Late last week news broke that Jeremy Lin, star of New York’s short-lived Lisanity movement, would miss the rest of the season due to a knee injury that required surgery. This marked the official end to Linsanity, and the already-waning interest many casual basketball fans had in the fate of the 2011-12 New York Knicks.
Rather than mourning this loss, or hatching conspiracy theories to fill the sports pages once dominated by Lincredible headlines, I’d like to look back about two months to the height of Linsanity. It was the quintessential bandwagon-y sort of sports phenomenon we don’t get to see that often: short-lived, unsustainable, and exciting as all hell while it lasted.
On a Friday in February, I was celebrating the start of my thirtieth birthday weekend in Chinatown. A visiting relative offered to treat us to dinner at his favorite Vietnamese restaurant in the city, a thank you for letting him crash on our pull-out couch while he was in town for a few nights.
It was about 7:15 when the three of us met up for pre-dinner drinks at Whiskey Tavern, a pub that seemed out of place among the Asian restaurants and fish stores that make up most of Chinatown. But it was loud and packed for the Knicks game.
The Knicks had been improbably led by Asian-American and Harvard graduate point guard Jeremy Lin for the past week or so. Now on a three-game win streak, they were on the verge of reclaiming their status as the hottest ticket in town as they hosted Kobe Bryant and the Lakers.
During the week, the media had goaded the Lakers’ star to look ahead to the Knicks game. Classic Kobe, he replied with a caustic and dismissive “Jeremy Lin who?” response, downplaying the match-up as just another game on the schedule. After all, he’s a future hall of famer with five championship rings, and Jeremy Lin is…well, a guy who was sitting at the end of the bench about a week ago.
We stuck around for the first quarter of the game, had a couple of beers and a celebratory round of Whiskey Tavern’s specialty, the “pickle back shot,” then left the bar to head next door for dinner. Afterwards, we went back to Whiskey Tavern for the second half, just as Jeremy Lin was going off on the Lakers, eventually tallying 38 points.
Whiskey Tavern ohhhh-ed with every made basket. Onlookers shook their head Lincredulously with every spin move and teardrop and bank shot. If–no, when–they make a movie about Jeremy Lin, and they do the cutaway to crowded local bar (the one that every sports movie has), it will look a lot like Whiskey Tavern looked like that night.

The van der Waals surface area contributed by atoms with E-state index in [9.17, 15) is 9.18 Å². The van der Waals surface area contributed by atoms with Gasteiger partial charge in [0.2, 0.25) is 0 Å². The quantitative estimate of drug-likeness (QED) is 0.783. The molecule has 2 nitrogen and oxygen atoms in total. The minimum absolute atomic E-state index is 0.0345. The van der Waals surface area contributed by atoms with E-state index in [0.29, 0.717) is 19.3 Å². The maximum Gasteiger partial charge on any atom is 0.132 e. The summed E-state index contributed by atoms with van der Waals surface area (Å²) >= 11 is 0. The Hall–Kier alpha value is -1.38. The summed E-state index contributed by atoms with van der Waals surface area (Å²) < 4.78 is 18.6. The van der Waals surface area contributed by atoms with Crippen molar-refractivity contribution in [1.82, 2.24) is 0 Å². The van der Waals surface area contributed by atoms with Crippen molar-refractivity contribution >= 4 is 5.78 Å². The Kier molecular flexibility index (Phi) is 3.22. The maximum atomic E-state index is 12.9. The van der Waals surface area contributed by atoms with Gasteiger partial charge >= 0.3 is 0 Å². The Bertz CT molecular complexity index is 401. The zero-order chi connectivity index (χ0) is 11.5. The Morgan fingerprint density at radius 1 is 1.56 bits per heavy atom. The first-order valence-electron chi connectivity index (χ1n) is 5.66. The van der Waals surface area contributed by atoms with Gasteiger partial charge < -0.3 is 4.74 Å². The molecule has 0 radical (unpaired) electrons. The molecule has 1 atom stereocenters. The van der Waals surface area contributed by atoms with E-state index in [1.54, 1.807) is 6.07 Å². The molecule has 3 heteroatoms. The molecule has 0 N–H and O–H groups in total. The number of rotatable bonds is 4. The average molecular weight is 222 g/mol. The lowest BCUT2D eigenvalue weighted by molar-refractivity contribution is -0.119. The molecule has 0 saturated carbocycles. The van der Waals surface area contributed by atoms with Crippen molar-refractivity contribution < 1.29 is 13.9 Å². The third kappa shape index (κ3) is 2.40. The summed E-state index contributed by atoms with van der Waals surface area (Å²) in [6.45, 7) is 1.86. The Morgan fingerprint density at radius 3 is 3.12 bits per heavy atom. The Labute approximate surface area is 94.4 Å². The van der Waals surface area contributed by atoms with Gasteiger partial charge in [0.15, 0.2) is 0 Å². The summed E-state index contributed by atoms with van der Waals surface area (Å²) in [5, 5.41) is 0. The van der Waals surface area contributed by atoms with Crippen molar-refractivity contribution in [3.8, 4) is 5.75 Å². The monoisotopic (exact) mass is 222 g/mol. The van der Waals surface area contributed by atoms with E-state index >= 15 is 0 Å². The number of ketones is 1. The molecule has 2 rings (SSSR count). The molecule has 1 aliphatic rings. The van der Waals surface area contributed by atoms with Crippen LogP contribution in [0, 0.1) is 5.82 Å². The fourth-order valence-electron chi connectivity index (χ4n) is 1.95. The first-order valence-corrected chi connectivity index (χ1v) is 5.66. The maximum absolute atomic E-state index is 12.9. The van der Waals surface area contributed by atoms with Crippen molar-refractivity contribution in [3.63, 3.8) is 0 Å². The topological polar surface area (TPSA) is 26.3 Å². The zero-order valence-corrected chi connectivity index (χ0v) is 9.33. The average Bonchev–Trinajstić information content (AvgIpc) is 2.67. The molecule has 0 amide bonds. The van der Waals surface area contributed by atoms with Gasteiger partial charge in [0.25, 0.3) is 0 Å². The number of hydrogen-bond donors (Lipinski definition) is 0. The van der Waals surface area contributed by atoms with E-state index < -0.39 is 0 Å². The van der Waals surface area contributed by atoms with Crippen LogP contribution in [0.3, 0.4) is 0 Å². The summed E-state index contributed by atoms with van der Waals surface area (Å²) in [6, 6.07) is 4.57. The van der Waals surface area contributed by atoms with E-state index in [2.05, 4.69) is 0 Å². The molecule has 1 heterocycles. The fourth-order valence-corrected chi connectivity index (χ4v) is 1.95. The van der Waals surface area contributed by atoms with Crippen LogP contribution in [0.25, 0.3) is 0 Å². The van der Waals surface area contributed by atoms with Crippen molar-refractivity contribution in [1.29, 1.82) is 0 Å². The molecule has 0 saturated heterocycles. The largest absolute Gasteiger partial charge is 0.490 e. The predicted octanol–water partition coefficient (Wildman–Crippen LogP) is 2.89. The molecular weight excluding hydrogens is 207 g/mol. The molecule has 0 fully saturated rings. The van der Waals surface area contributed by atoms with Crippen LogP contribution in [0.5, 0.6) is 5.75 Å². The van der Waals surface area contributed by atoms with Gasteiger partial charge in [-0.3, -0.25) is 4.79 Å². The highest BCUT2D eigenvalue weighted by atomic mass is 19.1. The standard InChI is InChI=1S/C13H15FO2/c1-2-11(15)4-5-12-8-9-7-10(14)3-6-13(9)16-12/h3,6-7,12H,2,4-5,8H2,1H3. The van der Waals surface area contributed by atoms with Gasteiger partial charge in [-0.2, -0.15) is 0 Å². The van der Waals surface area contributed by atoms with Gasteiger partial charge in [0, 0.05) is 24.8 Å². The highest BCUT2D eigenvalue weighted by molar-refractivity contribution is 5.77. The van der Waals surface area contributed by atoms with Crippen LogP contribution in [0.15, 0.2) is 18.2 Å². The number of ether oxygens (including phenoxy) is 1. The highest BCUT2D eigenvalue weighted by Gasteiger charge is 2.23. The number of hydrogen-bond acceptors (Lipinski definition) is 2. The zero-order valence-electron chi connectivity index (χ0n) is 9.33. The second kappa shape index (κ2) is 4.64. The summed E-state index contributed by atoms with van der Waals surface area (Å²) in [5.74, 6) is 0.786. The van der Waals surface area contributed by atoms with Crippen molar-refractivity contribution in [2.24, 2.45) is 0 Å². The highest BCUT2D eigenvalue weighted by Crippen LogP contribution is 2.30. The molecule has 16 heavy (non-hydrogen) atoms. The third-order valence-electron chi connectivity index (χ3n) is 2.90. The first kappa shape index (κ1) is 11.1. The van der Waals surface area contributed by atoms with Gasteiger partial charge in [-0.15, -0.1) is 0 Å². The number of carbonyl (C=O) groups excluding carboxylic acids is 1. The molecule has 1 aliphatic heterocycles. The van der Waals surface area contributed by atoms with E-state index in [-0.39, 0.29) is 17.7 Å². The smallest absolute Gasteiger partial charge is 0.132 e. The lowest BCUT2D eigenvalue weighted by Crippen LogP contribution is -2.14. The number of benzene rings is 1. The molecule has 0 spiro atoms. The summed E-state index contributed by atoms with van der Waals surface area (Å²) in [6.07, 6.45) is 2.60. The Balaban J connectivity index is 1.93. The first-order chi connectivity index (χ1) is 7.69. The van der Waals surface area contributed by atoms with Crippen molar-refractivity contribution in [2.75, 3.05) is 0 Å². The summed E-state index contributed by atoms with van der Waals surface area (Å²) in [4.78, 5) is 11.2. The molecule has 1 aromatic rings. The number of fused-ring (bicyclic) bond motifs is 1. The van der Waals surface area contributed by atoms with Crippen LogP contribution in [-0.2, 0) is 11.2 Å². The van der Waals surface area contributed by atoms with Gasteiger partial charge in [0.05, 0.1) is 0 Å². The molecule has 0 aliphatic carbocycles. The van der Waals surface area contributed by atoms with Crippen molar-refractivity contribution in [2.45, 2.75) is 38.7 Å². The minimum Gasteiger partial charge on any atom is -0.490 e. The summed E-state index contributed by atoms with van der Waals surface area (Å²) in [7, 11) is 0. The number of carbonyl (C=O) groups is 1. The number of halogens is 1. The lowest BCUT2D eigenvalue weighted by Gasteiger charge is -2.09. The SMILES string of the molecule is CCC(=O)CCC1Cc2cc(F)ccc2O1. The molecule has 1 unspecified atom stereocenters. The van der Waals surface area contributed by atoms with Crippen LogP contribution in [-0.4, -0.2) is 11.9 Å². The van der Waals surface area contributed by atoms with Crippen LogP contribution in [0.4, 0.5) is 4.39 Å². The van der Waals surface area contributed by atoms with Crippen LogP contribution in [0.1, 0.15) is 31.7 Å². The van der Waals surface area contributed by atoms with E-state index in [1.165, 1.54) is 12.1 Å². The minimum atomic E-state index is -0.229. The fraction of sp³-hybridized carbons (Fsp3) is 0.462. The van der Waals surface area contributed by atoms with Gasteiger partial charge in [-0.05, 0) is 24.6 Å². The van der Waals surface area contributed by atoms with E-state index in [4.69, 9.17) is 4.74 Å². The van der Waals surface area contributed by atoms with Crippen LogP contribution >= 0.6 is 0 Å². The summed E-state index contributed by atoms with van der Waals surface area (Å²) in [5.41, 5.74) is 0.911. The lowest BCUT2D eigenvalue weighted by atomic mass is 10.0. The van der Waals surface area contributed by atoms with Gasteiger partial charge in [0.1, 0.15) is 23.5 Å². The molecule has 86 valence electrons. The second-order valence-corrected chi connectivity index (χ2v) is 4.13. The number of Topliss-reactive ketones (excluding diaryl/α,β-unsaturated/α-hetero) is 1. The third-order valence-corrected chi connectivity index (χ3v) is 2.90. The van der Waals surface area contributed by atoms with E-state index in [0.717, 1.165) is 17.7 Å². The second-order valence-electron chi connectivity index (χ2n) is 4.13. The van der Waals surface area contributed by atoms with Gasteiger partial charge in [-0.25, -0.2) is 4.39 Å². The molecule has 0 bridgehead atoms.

New York hasn’t been this excited about the Knicks in a long time. With the recent success of the Yankees and Giants and even the Rangers this season, the Knicks were becoming the least relevant team in New York City. But Linsanity brought them back. The next morning after the Laker game, my girlfriend gave me my birthday present: tickets to see the Knicks at Madison Square Garden the following Friday, which she had the foresight to buy just before the previous night’s game. After Jeremy Lin’s 38 against the Lakers, the Knicks were officially the hottest ticket in town and, on this rare occasion, we had it.
Hundreds of articles were written about Jeremy Lin during the height of Linsanity. About how he’s a Tim Tebow-like role model, how he was an underdog looked over by several NBA teams because he played for an Ivy League school (or because he’s Asian-American), how he was a target for one ESPN headline writer (a “Chink in the Armor” moment of poor judgement cost said writer his job), how the Knicks’ top scorer Carmelo Anthony is going to have to move over for Lin, and how not even Linsanity could save the Knicks’ head coach’s job.
Jay Caspian Kang at Grantland wrote a piece about the future of Jeremy Lin from a basketball standpoint. It was an interesting read, but to be honest, I don’t really care. The rest of Jeremy Lin’s career could manifest in a number of ways, including a path that’s completely devoid of basketball–he’s got a freakin’ degree in economics from Harvard–but he’ll never recapture the excitement he created during the Linsanity era.
The lesson I’ve taken away from all of this is this: As satisfying to your ego as it may be to dismiss something as a fad, it’s incalculably more fun to get caught up in it. Every so often, go ahead and embrace the Linsanity, the Lincredible, and the Linpossible. There’s always room on the bandwagon.